The Beaver was icebound until 25-April-1957 after which it completed ten flights in preparation for the depot establishment task ahead. A flight was made on 30-April to the King Edward VIII Gulf to allow a study of the Emperor Penguin rookery.

The first flight of the season to Davis took place on 01-May and next day the aircraft flew over the Vestfold Hills searching for a suitable landing spot to put down a sledding party and it returned to Mawson on 03-May. The Beaver returned to Davis on 08-May with a field scientific team complete with a sled dog. A further attempt to reach Davis on 16-May was aborted because of poor visibility at the depot.

The Antarctic winter only allowed short distance flights during June allowing the fitters to give the aircraft a 100hr service. On 11-Jun the aircraft took a two man biological team to Foldoya but the previously left camp gear had disappeared so the men were taken to the Taylor Glacier Rookery. They returned to Foldoya on the 14-Jun when a new camp was established.

On 20 Jul-1956, together with the Auster, the aircraft flew to the vicinity of Mount Henderson in an attempt to find a site occupied by a field party since April. The initial flag marking at that time was now found inadequate as it took some time to find and it was decided to re mark the site and put down several gallons of oil over the site to make it more visible from the air. The site was at 3000ft asl and unlike the Beaver thee Auster took an inordinately long take off run to become airborne.

Three days later the Beaver returned but still had difficulty finding the site so a red Very light was fired as the aircraft approached. Tests found that this system was ideal as the Very could be seen from a distance of 30miles in reasonable weather.

On 06-Aug-1956 attempts were made to find landing sites near the Murray Monolith, but none found. The aircraft returned to Mawson via the Douglas Islands finding an Emperor Penguin site with an estimated 12,000 birds.

Better weather in early Aug-1956 allowed 12 flights in the first half of the month including on the 09-Aug a surveying party taken to Davis.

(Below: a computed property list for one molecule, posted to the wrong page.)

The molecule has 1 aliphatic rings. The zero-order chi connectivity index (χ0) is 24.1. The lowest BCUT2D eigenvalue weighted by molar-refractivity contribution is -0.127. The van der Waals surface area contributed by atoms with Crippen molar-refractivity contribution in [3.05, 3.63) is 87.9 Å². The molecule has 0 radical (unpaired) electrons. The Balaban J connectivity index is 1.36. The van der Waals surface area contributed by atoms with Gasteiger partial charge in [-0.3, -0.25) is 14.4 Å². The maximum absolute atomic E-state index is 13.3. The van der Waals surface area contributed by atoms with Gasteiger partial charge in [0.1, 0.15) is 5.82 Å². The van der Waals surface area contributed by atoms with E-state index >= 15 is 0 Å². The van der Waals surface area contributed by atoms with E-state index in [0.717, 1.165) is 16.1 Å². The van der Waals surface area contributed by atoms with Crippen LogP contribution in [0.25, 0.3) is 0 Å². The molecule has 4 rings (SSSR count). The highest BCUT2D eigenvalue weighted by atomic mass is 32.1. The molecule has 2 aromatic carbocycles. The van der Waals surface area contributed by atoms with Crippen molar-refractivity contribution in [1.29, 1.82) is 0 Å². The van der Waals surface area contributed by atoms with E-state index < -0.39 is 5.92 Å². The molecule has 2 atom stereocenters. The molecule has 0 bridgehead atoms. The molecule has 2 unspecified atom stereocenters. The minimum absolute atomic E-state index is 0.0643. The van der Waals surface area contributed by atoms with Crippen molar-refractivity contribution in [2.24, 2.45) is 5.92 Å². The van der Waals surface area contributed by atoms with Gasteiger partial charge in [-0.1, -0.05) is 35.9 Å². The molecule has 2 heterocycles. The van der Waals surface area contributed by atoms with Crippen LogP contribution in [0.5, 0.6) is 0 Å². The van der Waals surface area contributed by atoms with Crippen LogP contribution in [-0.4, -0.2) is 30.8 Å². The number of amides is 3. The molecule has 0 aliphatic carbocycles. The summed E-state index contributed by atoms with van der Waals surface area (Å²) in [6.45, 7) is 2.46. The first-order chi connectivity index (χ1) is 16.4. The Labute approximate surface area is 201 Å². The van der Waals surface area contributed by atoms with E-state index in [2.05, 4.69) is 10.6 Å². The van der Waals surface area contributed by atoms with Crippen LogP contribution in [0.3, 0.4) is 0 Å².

Excessive fuel consumption plagued the aircraft over a couple of flights and the flight team changed the carburettor which seemed to solve the problem. In late August severe weather caused several flights to be aborted as well as some planned ground surveys. The men, equipment and stores were brought back to Mawson in two flights with the second having a night landing with expedition members establishing a human torch lit flare path.

1957-1958 Season.

In early Mar-1958 an ANZAC day , following several training flights the aircraft was hangered but a call out was made as  some of the expedition men were overdue from a trip in a modified Jeep. The jeep had broken down and the men were trying to return to Mawson by foot. The aircraft was dragged out and carried out a search of the area which found the men safe and on course for Mawson. However next day a ground search party which had remained out all night was picked up.

Blizzards and failing light in Apr & May-1958 reduced the flying effort.

In Jul-1958 an air-test was conducted with two Nansen dog sleds hung on the inboard bomb racks of A95-202. There was a degradation of performance and more nose up trim was required.

The aircraft was utilised in the “rescue” of the crew of A95-203 on 15 & 16-Aug 1958.